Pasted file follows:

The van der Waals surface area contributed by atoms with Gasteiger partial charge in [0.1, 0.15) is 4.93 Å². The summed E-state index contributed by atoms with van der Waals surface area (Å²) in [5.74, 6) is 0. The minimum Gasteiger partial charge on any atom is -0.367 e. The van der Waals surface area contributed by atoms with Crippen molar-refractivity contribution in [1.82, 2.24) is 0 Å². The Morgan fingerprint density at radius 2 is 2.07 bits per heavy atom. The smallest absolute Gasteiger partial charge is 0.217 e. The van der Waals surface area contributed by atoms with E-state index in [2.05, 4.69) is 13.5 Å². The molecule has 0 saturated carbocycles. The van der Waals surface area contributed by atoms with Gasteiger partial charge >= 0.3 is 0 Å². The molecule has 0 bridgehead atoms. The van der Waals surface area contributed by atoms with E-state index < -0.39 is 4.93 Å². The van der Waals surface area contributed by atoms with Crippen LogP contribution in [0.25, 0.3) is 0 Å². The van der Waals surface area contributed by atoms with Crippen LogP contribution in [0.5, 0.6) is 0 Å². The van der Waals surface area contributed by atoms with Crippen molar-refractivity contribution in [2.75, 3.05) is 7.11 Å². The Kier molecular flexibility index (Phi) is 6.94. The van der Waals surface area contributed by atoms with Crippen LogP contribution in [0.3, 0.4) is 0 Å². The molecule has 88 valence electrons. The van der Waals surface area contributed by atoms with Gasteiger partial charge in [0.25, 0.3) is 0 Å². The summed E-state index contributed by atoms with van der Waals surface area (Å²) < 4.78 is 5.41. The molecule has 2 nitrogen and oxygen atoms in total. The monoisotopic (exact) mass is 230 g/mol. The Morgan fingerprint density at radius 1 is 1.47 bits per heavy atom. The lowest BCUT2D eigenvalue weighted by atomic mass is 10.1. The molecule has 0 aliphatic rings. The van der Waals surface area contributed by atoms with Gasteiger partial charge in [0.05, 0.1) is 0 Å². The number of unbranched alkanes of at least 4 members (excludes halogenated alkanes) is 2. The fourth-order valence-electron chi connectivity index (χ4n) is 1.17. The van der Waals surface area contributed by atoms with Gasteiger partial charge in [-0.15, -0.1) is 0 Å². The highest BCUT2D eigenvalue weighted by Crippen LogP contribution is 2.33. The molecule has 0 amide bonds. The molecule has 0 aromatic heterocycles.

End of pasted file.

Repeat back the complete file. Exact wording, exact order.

The van der Waals surface area contributed by atoms with Gasteiger partial charge in [0.1, 0.15) is 4.93 Å². The summed E-state index contributed by atoms with van der Waals surface area (Å²) in [5.74, 6) is 0. The minimum Gasteiger partial charge on any atom is -0.367 e. The van der Waals surface area contributed by atoms with Crippen molar-refractivity contribution in [1.82, 2.24) is 0 Å². The Morgan fingerprint density at radius 2 is 2.07 bits per heavy atom. The smallest absolute Gasteiger partial charge is 0.217 e. The van der Waals surface area contributed by atoms with E-state index in [2.05, 4.69) is 13.5 Å². The molecule has 0 saturated carbocycles. The van der Waals surface area contributed by atoms with Gasteiger partial charge >= 0.3 is 0 Å². The molecule has 0 bridgehead atoms. The van der Waals surface area contributed by atoms with E-state index < -0.39 is 4.93 Å². The van der Waals surface area contributed by atoms with Crippen LogP contribution in [0.25, 0.3) is 0 Å². The van der Waals surface area contributed by atoms with Crippen LogP contribution in [0.5, 0.6) is 0 Å². The van der Waals surface area contributed by atoms with Crippen molar-refractivity contribution in [2.75, 3.05) is 7.11 Å². The Kier molecular flexibility index (Phi) is 6.94. The van der Waals surface area contributed by atoms with Crippen LogP contribution in [0.3, 0.4) is 0 Å². The molecule has 88 valence electrons. The van der Waals surface area contributed by atoms with Gasteiger partial charge in [0.25, 0.3) is 0 Å². The summed E-state index contributed by atoms with van der Waals surface area (Å²) < 4.78 is 5.41. The molecule has 2 nitrogen and oxygen atoms in total. The monoisotopic (exact) mass is 230 g/mol. The Morgan fingerprint density at radius 1 is 1.47 bits per heavy atom. The lowest BCUT2D eigenvalue weighted by atomic mass is 10.1. The molecule has 0 aliphatic rings. The van der Waals surface area contributed by atoms with Gasteiger partial charge in [0.05, 0.1) is 0 Å². The number of unbranched alkanes of at least 4 members (excludes halogenated alkanes) is 2. The fourth-order valence-electron chi connectivity index (χ4n) is 1.17. The van der Waals surface area contributed by atoms with Gasteiger partial charge in [-0.15, -0.1) is 0 Å². The highest BCUT2D eigenvalue weighted by Crippen LogP contribution is 2.33. The molecule has 0 amide bonds. The molecule has 0 aromatic heterocycles.